A drawing is being offered for sale in the Sacramento area.
This artwork appears to be done in charcoal or graphite. It is dated 1972. The dimensions of the image are 18″ w x 16″ h. The piece is tited ‘Paint 3’. The asking price is $500.
I have had a fair amount of time to look at this work. At first glance, it has the appearance of part of a torso. (One imagines a chin, neck and shoulders.) The overall surface is not, however, suggestive of flesh and bones. There is a liquid feeling to it. Rounded areas are highlighted as if there was light shining off a wet 3-dimensional surface. Taking a clue from the title, it is possible to imagine paint with mixed hues and chromas being poured on to a surface. By rendering the subject in shades of gray, the artist can examine the play of light on shiny, rounded surfaces of different saturation without reference to hue. If you have any interest in this item, call me at 916 383 5341. I will put you in touch with the current owner.
As with all artists in our collection, I invite those who have collected works by specific artist to share pictures of those pieces, and as much detail such as title and dimensions with which you are comfortable. If for no other reason, putting images of collected works out on the Internet makes them accessible to art students who want to know what it is that collectors care about. Many artists’ work seems to become invisible once they move out of the area in which they have sold their art, move on to other interests, or, sadly grow old, stop painting and/or die. If collected art is to have any real meaning, the images of it must transcend the time in which it is created and sold. I welcome any images sent to me for purposes of being included in these pages. Call me at (916) 383-5341. (We answer with a business name (grauhall.com), but it is still us.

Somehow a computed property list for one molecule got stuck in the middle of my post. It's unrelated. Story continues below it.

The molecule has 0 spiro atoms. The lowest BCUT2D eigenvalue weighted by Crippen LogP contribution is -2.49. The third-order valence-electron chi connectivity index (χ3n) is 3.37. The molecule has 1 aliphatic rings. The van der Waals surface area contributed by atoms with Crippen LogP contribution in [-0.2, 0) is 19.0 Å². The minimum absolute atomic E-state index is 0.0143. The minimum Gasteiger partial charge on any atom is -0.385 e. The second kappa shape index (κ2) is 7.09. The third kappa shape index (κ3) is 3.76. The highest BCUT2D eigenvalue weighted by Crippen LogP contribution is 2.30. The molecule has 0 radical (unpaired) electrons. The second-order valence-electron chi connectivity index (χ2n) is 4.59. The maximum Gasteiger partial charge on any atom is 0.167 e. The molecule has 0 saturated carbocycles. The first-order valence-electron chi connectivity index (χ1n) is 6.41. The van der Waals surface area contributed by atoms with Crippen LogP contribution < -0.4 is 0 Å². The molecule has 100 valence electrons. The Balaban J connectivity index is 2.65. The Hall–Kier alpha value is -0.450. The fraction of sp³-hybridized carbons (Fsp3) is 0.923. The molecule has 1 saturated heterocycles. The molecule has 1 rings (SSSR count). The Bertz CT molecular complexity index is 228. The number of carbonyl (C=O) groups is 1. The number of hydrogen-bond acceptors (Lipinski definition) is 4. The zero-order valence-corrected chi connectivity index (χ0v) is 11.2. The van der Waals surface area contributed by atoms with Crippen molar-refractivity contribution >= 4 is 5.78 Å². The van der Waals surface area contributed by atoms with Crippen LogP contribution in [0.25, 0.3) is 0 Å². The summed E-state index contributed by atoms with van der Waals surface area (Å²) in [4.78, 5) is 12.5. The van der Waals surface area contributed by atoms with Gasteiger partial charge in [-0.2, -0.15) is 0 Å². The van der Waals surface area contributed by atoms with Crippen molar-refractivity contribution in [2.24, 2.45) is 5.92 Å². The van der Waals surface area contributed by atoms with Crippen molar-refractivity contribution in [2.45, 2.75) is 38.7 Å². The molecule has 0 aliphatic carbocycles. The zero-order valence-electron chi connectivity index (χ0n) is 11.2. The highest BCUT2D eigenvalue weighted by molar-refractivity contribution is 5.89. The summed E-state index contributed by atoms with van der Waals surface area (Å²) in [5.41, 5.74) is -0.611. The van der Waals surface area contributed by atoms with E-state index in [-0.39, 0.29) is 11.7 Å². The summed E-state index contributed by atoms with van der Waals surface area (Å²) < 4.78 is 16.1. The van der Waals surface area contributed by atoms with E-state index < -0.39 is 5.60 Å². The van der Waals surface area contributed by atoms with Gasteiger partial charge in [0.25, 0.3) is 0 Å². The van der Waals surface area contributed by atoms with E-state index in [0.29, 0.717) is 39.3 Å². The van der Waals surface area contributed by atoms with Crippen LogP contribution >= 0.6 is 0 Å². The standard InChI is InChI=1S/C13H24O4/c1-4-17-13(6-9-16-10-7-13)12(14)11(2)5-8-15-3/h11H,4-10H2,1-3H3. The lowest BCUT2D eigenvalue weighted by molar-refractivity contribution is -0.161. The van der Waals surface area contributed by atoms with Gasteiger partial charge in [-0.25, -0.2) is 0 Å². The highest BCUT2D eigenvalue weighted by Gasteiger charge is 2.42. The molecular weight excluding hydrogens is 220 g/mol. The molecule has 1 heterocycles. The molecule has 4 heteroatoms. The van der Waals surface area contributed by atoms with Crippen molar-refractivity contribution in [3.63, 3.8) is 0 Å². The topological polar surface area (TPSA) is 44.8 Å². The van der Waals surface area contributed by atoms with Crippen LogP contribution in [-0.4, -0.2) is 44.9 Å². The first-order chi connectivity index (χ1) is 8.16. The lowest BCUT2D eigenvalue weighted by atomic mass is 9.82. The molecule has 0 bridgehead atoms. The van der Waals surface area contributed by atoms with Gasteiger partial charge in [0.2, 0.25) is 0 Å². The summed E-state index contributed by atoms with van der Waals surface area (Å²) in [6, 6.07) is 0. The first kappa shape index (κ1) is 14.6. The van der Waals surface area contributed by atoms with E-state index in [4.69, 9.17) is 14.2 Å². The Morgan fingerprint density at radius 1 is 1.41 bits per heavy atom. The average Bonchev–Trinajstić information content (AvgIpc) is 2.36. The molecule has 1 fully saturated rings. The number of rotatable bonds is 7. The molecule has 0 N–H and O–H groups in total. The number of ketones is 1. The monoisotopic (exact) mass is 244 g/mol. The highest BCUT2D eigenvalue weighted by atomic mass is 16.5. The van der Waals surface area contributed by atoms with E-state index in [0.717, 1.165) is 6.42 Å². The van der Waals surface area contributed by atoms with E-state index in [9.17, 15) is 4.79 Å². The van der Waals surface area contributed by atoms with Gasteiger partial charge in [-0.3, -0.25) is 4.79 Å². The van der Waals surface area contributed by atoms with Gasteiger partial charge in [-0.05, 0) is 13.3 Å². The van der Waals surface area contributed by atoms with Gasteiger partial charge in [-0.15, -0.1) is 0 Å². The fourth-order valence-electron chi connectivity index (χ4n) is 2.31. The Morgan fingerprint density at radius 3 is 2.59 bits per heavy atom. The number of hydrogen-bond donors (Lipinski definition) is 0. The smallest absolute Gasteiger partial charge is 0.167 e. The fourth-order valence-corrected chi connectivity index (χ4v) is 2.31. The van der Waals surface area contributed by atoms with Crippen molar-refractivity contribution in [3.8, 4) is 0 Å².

In addition to the example in the Edwards/Pedersen Collection, there are the following selected works by Ken Waterstreet: From 2001, this painting is titled Amber As Muse. It is oil on canvas and measures 10″ x 12″. Note that she, too, is holding a fingerpaint character. The glow surrounding its head may signify holiness. A larger oil on canvas is titled Vibratory Disturbance. It imeasures 40″ x 54″ and is also from 2001. Very much an abstract work, there is a feeling here of liquidity and splashing. In Classics XVII, a 48″ x 60″ oil on canvas from 1988, we see a depiction of some classic items of decorated pottery that might be found in a museum. They have been adorned with child-like motifs. In the following year, Waterstreet quoted from a number of classic paintings and one or two more modern ones in Classics XVII, a 36″ x 24″ oil on canvas Present also in this are a finger-paint character, with the holiness-lit head separated from the body, and a modern nude with her face de-faced. In Creation of Eve, a colored pencil effort from 1992, we find a certain well-known deity creating Eve in full frontal nudity. At 6″ x 13″, the piece might have been difficult to notice on the ceiling of the Cistine Chapel. The Three Graces seem not at all to mind the fingerpaint fellows in this 60″ x 40″ oil on canvas from 2004. The artist at the easel, in some-other-century garb, is depicting one of the frivolous fingerpaint figures on his canvas, while the actual artist looks on through sunglasses in a self-portrait. The tattoos on the Muses may be of a similar frivolity, though not of fingerpaint. Going back to the theme of liquids is this 2003 canvas titled Bettes Special (or Food is Love). This 24″ x 30″ oil not only has a strong image of liquidness, but also looks quite delicious. A series of flower paintings has been made. Here some azaleas are represented. This work is oil on canvas, 24” x 48”, and was painted in 2005. A graphite on paper nude is titled Lori. It is 13″ x 15¾” and is companion to two other graphite works from 2005 that are 12″ x 18″. Margaret, and Miya. Finally, a fingerpaint figure has escaped and is haunting the Crocker Art Museum in this 2005 Alkide Photo. The piece is 19″ x 11½” and is titled The Ghost of Crocker Past. Ken exhibits a mastery in creating images of water. The earliest work of which I am aware is this from 2002 titled Revenge of the Brook Trout. It appears that he is about to make a tasty meal out of one of those finger-painted characters. The representation of the stones seems to convey the liquidity. Two years later, this depiction of the Middle Fork of the Cosumnes River was done. In the same year he made two studies of Yosemite Creek. and In the Middle Fork work, the water is made evident with reflections of light from the sky in irregular patterns as air currents disturb the surface. The angle is oblique and possibly reflecting light from the north making it bluer and colder. In the first Yosemite Creek, The sun is being reflected and we see past the surface. River rocks, rounded by endless tumbling and covered with algae lie just below the surface atop other rocks. There are deep, dark spaces amidst the piles of rock. In Yosemite Creek II, some of the rocks are bleached out. Perhaps their algal coverings had been exposed to the sun during periods of low water. One looks closely for faces. This oil on canvas is of Lavezzola Creek near Downieville, California was painted in 2005. The water is deep. The reflections from the sky do not show the sun directly. Lavezzola Creek is popular with white-water kayakers. A video of one such adventure may be found here: http://www.youtube.com/watch?v=V9ocQawaYZs Hundreds of reflections of the sun may be seen in this painting of the West Fork of Carson Creek from 2005. A year later this watercolor was done of the Gualala River. In 2007, Ken completed this oil of the Little Truckee River. Two oil on canvas from 2010 are Feeder Stream, and Lyle Creek. Ken also worked with colored pencil on rag in that year. Two examples are High Elevation Creek, and Wolf Creek.